Lord Mountbatten was educated at the Royal Naval College, Osborne, and entered the Royal Navy in 1916 being posted as a midshipman to the battlecruiser HMS Lion and then transferred to the battleship HMS Elizabeth. He became second in command of the small warship HMS P.31 on 13 October 1918.
After the war, he briefly pursued a naval engineering course at Cambridge. In 1920 he was promoted to Lieutenant and transferred to the battlecruiser HMS Renown on which he accompanied Edward, Prince of Wales, on a Royal Tour of Australia. In 1921 he joined the battlecruiser HMS Repulse and accompanied the Prince on a Royal Tour to India and Japan. He attended the Portsmouth Signals School in 1924 and also briefly studied electronics, becoming a member of the Institution of Electrical Engineers (which today presents the Mountbatten Medal for outstanding contributions to electronics and I.T.). He returned to the Signals School in 1929-32 as a senior instructor.
HMS Kelly 1939 by Montague Dawson, courtesy of The Broadlands Trust
He was given his first command in 1934 and took the newly-launched destroyer HMS Daring to Singapore. He was promoted Captain on 30 June 1937 at the time he was given command of the destroyer HMS Kelly, a ship which was to gain legendary fame for its exploits. When war broke out in September 1939 Mountbatten became commander of the 5th Destroyer Flotilla. In the course of evacuating British forces from the Norwegian Campaign in 1940, HMS Kelly was torpedoed by a German E-boat in the North Sea and had to be repaired at Newcastle. He re-joined HMS Kelly in the Mediterranean as soon as she was sea-worthy. At the Battle of Crete she was sunk by German dive-bombers, an incident immortalised in Noel Coward’s film In Which We Serve.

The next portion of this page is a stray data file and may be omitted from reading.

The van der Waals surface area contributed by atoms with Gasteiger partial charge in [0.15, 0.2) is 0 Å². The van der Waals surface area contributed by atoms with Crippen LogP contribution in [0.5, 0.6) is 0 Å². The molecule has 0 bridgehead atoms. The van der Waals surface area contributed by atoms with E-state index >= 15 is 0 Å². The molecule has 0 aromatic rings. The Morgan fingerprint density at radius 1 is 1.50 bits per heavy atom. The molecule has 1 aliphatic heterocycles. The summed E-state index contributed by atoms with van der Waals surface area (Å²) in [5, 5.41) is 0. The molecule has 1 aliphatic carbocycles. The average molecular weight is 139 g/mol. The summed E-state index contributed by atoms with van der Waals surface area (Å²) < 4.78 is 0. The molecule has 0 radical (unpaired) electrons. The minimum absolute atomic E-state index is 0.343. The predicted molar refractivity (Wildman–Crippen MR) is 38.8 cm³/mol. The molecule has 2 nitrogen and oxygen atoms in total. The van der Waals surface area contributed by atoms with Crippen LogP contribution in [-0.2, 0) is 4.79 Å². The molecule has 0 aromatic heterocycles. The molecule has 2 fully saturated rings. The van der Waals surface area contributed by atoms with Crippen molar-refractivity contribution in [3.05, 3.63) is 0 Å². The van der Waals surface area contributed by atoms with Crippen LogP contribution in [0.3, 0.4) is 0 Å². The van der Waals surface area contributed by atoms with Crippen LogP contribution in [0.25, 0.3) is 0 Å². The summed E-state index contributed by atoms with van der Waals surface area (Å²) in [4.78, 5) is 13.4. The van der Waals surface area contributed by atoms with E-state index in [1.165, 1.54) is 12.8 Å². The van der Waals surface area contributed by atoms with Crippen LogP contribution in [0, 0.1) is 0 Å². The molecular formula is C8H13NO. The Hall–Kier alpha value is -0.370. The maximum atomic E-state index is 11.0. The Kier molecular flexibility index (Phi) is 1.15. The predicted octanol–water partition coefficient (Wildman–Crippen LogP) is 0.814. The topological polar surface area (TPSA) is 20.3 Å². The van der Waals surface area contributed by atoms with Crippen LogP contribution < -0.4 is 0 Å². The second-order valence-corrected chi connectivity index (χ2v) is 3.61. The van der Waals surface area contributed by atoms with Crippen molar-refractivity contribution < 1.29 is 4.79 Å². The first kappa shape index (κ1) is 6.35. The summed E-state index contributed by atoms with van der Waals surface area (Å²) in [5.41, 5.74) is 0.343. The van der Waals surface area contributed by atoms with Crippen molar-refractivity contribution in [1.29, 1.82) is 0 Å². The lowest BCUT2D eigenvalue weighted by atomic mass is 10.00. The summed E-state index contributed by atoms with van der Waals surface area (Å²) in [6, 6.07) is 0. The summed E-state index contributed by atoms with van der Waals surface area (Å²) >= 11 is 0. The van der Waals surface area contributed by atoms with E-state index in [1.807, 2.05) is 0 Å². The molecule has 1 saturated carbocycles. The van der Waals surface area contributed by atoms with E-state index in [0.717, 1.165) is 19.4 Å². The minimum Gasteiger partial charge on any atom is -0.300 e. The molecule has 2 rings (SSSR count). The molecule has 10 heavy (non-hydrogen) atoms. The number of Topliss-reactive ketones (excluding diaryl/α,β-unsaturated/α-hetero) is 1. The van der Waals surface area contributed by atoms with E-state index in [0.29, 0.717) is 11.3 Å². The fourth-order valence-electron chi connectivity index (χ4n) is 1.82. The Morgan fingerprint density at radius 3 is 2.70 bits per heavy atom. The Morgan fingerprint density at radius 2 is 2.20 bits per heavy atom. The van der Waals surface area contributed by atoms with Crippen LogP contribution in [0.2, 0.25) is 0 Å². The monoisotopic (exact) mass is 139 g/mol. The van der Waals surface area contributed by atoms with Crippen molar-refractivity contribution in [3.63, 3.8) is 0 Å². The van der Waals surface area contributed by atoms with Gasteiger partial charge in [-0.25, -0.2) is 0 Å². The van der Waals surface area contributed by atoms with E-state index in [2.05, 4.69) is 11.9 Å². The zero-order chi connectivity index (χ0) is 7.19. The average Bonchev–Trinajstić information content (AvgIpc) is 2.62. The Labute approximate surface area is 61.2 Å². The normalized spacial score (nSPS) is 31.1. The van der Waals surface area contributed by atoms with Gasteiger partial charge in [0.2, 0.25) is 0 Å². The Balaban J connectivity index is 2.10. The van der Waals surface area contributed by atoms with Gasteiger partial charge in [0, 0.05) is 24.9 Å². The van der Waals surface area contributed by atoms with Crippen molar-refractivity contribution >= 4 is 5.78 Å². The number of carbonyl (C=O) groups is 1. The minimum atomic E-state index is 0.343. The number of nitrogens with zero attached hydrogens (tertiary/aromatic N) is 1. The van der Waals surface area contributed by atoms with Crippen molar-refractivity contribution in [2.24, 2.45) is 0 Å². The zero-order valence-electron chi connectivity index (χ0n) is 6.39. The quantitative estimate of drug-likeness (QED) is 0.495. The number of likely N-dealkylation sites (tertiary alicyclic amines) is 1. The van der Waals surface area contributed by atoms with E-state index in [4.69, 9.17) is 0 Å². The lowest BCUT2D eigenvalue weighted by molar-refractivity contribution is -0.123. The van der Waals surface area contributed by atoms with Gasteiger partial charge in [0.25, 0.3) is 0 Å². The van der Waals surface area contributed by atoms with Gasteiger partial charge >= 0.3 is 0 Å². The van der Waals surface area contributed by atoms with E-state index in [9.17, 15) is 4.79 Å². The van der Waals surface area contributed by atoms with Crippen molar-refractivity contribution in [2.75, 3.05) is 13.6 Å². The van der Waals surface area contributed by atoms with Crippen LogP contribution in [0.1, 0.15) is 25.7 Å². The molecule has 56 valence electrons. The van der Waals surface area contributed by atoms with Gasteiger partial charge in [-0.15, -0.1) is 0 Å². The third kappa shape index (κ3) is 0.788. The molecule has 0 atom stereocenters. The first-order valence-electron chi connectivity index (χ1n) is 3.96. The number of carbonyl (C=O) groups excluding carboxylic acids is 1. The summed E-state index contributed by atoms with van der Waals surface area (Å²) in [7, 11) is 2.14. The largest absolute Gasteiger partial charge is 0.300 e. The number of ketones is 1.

In October 1941 he replaced Roger Keyes as Chief of Combined Operations. In this role he oversaw various inventions including amphibious tank-landing ships and artificial harbours; and planned several Commando raids, including St. Nazaire in 1942 which put the Nazi controlled docks out of action, contributing to Allied supremacy in the Atlantic. Winston Churchill, a personal friend, appointed Mountbatten Supreme Commander South East Asia Command (SEAC) in 1943 based in Kandy, Ceylon; he was assisted there by an experienced planning staff. His command oversaw the re-conquest of Burma from the Japanese by Viscount Slim, and receiving the surrender of Japan from General Itagaki Seishiro at Singapore on 12 September 1945.
On the dissolution of SEAC in May 1946, Mountbatten ended the war as a Rear Admiral. He was created Earl Mountbatten of Burma, and a Knight of the Garter by King George VI.
After World War II, Mountbatten had a prominent role in public life, combined with his continuing naval career, not least as Viceroy of India in 1947 where he oversaw Partition and Independence, not without controversy.
After India he returned to the navy and became Commander-in-Chief of the Mediterranean Fleet. He served his final naval posting as First Sea Lord, from 1955 to 1959 and retired as a full Admiral. As First Sea Lord he occupied the official residence at the northern end of Admiralty Arch – the first time in history that a father and son had served as First Sea Lord. Subsequent to the Admiralty he became Chief of the Defence Staff. His final ceremonial position was as Colonel of the Life Guards and Gold Stick in waiting to the Queen from 1965.
Lord Mountbatten was assassinated by the I.R.A. on holiday in Ireland on 27 August 1979. A life-long sailor, he was in a boat lobster-potting. His ceremonial funeral took place in Westminster Abbey, and he was buried in Romsey Abbey, Hampshire, close to Broadlands, the house inherited by his wife Edwina.